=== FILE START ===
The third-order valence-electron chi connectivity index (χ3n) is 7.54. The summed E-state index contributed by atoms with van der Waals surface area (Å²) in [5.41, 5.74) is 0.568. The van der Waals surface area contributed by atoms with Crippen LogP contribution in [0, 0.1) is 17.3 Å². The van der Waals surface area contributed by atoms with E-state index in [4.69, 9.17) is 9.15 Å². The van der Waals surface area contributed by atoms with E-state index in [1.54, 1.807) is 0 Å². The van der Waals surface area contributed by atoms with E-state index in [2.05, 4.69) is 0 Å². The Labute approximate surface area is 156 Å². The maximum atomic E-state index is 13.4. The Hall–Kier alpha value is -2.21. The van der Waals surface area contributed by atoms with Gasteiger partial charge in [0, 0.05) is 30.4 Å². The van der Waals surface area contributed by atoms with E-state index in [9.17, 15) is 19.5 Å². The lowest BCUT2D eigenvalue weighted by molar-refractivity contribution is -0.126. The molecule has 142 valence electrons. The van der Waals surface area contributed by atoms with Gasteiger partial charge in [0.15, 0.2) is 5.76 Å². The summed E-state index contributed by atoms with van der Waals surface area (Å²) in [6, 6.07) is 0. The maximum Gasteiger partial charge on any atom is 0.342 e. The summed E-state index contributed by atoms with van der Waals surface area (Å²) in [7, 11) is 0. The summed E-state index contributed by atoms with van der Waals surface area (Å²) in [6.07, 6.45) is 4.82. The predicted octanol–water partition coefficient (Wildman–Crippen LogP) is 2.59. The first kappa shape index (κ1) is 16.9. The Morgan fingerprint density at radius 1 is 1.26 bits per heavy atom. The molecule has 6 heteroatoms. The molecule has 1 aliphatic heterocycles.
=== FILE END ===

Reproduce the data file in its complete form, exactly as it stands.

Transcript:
The third-order valence-electron chi connectivity index (χ3n) is 7.54. The summed E-state index contributed by atoms with van der Waals surface area (Å²) in [5.41, 5.74) is 0.568. The van der Waals surface area contributed by atoms with Crippen LogP contribution in [0, 0.1) is 17.3 Å². The van der Waals surface area contributed by atoms with E-state index in [4.69, 9.17) is 9.15 Å². The van der Waals surface area contributed by atoms with E-state index in [1.54, 1.807) is 0 Å². The van der Waals surface area contributed by atoms with E-state index in [2.05, 4.69) is 0 Å². The Labute approximate surface area is 156 Å². The maximum atomic E-state index is 13.4. The Hall–Kier alpha value is -2.21. The van der Waals surface area contributed by atoms with Gasteiger partial charge in [0, 0.05) is 30.4 Å². The van der Waals surface area contributed by atoms with E-state index in [9.17, 15) is 19.5 Å². The lowest BCUT2D eigenvalue weighted by molar-refractivity contribution is -0.126. The molecule has 142 valence electrons. The van der Waals surface area contributed by atoms with Gasteiger partial charge in [0.15, 0.2) is 5.76 Å². The summed E-state index contributed by atoms with van der Waals surface area (Å²) in [6, 6.07) is 0. The maximum Gasteiger partial charge on any atom is 0.342 e. The summed E-state index contributed by atoms with van der Waals surface area (Å²) in [7, 11) is 0. The summed E-state index contributed by atoms with van der Waals surface area (Å²) in [6.07, 6.45) is 4.82. The predicted octanol–water partition coefficient (Wildman–Crippen LogP) is 2.59. The first kappa shape index (κ1) is 16.9. The Morgan fingerprint density at radius 1 is 1.26 bits per heavy atom. The molecule has 6 heteroatoms. The molecule has 1 aliphatic heterocycles.